The pommel of gilded bronze decorated with the image of a human-faced beast and 25 almandines (a form of garnet; Figure 10) also has close parallels, for example with the pommeldepicting a beast with almandine eyes from the warrior grave with cremation burial at Ägget in the Mälaren district in Sweden, and with several burials from south-western Finland (e.g. Kivikoski Reference Kivikoski1973). The find from Ägget has been dated to the earlier phase of the Vendel Period, approximately AD 520–600 (Lamm & Rundkvist Reference Lamm and Rundkvist2005: 102–107).
During the Vendel Period, there were still relatively few large urban centres for craft production and trade in Scandinavia. Most important among them were Helgö on an island on the Mälar Lake in Uppland, and Uppåkra in south-western Sweden (Hårdh Reference Hårdh and Arrhenius2001). The products of jewellers at these centres were highly esteemed by local and foreign elites. Undoubtedly, weapons decorated with precious metals, garnets and other luxury items were important gifts at negotiations of trade contracts and political alliances among aristocratic families. This practice contributed to the spread of high-status items to places quite distant from the production centres. One possible explanation for the presence of the Salme individuals in Estonia is as members of a diplomatic mission bearing gifts to promote trade and alliance. This interpretation is also supported by the fact that dogs and hawks had been placed with the Salme warriors as grave goods, in addition to luxury weapons and the abundant (326) gaming pieces. These items would not have been particularly suitable for a military campaign, but may be more related to the equipment of an entourage of envoys. Diplomatic deputations from that time always travelled with a well-armed cohort of elite warriors.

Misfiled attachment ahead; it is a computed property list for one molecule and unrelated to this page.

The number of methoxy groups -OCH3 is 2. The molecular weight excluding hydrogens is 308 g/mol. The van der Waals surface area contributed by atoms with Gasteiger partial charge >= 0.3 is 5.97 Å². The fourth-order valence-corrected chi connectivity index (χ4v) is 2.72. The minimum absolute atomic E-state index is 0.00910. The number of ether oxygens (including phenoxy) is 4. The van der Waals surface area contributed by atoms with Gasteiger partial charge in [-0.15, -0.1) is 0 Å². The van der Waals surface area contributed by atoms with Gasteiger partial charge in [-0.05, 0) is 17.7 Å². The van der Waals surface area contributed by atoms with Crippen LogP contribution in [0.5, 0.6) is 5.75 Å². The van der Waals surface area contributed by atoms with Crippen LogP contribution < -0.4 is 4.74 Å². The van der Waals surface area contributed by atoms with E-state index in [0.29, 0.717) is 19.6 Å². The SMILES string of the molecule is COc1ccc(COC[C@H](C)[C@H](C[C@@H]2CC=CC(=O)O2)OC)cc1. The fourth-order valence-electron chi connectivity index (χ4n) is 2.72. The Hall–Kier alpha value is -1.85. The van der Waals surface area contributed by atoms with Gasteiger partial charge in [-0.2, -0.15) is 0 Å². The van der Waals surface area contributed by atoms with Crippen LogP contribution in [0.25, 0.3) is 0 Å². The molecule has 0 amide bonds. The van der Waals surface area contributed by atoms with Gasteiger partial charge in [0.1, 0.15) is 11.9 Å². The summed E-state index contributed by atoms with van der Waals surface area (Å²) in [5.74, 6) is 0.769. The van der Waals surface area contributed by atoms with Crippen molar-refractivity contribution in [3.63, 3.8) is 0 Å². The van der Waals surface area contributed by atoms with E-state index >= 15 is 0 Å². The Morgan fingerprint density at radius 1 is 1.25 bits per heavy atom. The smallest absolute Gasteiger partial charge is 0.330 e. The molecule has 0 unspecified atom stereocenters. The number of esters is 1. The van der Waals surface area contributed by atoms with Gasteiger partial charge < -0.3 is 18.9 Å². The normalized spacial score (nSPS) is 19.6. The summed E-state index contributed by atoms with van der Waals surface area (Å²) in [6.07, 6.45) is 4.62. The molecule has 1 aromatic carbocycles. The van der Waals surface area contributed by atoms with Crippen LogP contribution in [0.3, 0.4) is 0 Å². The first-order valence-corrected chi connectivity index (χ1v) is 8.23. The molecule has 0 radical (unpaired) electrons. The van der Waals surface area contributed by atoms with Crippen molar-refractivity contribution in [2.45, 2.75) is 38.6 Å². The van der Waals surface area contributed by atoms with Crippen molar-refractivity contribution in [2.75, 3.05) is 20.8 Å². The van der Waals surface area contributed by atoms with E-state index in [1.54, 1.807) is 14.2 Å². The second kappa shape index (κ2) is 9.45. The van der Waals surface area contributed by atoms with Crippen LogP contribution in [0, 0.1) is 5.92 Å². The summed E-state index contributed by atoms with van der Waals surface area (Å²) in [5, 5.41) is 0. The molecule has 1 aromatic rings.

The luxurious sword hilts with Scandinavian decoration found at Salme II have features similar to analogous finds from rich noblemen's graves near Uppsala and other places in the Mälar region of Sweden (e.g. graves at Vendel, Valsgärde and Ultuna). The production centre at Helgö was their probable place of origin.